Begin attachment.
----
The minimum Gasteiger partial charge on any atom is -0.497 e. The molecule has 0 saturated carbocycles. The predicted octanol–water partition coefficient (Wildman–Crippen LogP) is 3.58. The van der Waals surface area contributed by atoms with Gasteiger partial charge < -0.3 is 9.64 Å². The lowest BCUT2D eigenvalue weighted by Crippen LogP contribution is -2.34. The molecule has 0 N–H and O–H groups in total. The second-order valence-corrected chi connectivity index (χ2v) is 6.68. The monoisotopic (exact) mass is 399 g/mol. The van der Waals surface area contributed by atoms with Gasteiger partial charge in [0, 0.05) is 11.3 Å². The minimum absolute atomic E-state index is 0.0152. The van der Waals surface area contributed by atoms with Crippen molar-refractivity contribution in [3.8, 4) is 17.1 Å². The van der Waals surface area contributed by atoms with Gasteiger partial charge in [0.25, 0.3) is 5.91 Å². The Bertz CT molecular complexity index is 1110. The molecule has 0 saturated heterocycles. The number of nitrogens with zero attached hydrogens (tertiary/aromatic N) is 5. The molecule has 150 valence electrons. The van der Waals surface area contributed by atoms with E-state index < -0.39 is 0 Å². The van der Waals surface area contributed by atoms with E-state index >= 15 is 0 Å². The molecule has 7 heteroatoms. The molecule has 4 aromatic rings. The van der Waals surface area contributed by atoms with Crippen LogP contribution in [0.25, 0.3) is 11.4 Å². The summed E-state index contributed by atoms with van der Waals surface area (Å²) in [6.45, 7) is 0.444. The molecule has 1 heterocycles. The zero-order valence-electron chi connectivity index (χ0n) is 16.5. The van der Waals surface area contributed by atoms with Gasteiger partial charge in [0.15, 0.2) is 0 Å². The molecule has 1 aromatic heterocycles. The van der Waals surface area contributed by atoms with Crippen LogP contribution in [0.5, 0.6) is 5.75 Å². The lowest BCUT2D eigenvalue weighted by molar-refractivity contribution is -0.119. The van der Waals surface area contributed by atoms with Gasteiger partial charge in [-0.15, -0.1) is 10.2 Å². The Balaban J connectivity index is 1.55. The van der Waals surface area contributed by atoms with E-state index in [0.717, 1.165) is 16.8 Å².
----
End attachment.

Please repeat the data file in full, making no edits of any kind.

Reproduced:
The minimum Gasteiger partial charge on any atom is -0.497 e. The molecule has 0 saturated carbocycles. The predicted octanol–water partition coefficient (Wildman–Crippen LogP) is 3.58. The van der Waals surface area contributed by atoms with Gasteiger partial charge < -0.3 is 9.64 Å². The lowest BCUT2D eigenvalue weighted by Crippen LogP contribution is -2.34. The molecule has 0 N–H and O–H groups in total. The second-order valence-corrected chi connectivity index (χ2v) is 6.68. The monoisotopic (exact) mass is 399 g/mol. The van der Waals surface area contributed by atoms with Gasteiger partial charge in [0, 0.05) is 11.3 Å². The minimum absolute atomic E-state index is 0.0152. The van der Waals surface area contributed by atoms with Crippen molar-refractivity contribution in [3.8, 4) is 17.1 Å². The van der Waals surface area contributed by atoms with Gasteiger partial charge in [0.25, 0.3) is 5.91 Å². The Bertz CT molecular complexity index is 1110. The molecule has 0 saturated heterocycles. The number of nitrogens with zero attached hydrogens (tertiary/aromatic N) is 5. The molecule has 150 valence electrons. The van der Waals surface area contributed by atoms with E-state index < -0.39 is 0 Å². The van der Waals surface area contributed by atoms with E-state index >= 15 is 0 Å². The molecule has 7 heteroatoms. The molecule has 4 aromatic rings. The van der Waals surface area contributed by atoms with Crippen LogP contribution in [0.25, 0.3) is 11.4 Å². The summed E-state index contributed by atoms with van der Waals surface area (Å²) in [6.45, 7) is 0.444. The molecule has 1 heterocycles. The zero-order valence-electron chi connectivity index (χ0n) is 16.5. The van der Waals surface area contributed by atoms with Gasteiger partial charge in [0.15, 0.2) is 0 Å². The molecule has 1 aromatic heterocycles. The van der Waals surface area contributed by atoms with Crippen LogP contribution in [0.5, 0.6) is 5.75 Å². The lowest BCUT2D eigenvalue weighted by molar-refractivity contribution is -0.119. The van der Waals surface area contributed by atoms with Gasteiger partial charge in [-0.15, -0.1) is 10.2 Å². The Balaban J connectivity index is 1.55. The van der Waals surface area contributed by atoms with E-state index in [0.717, 1.165) is 16.8 Å².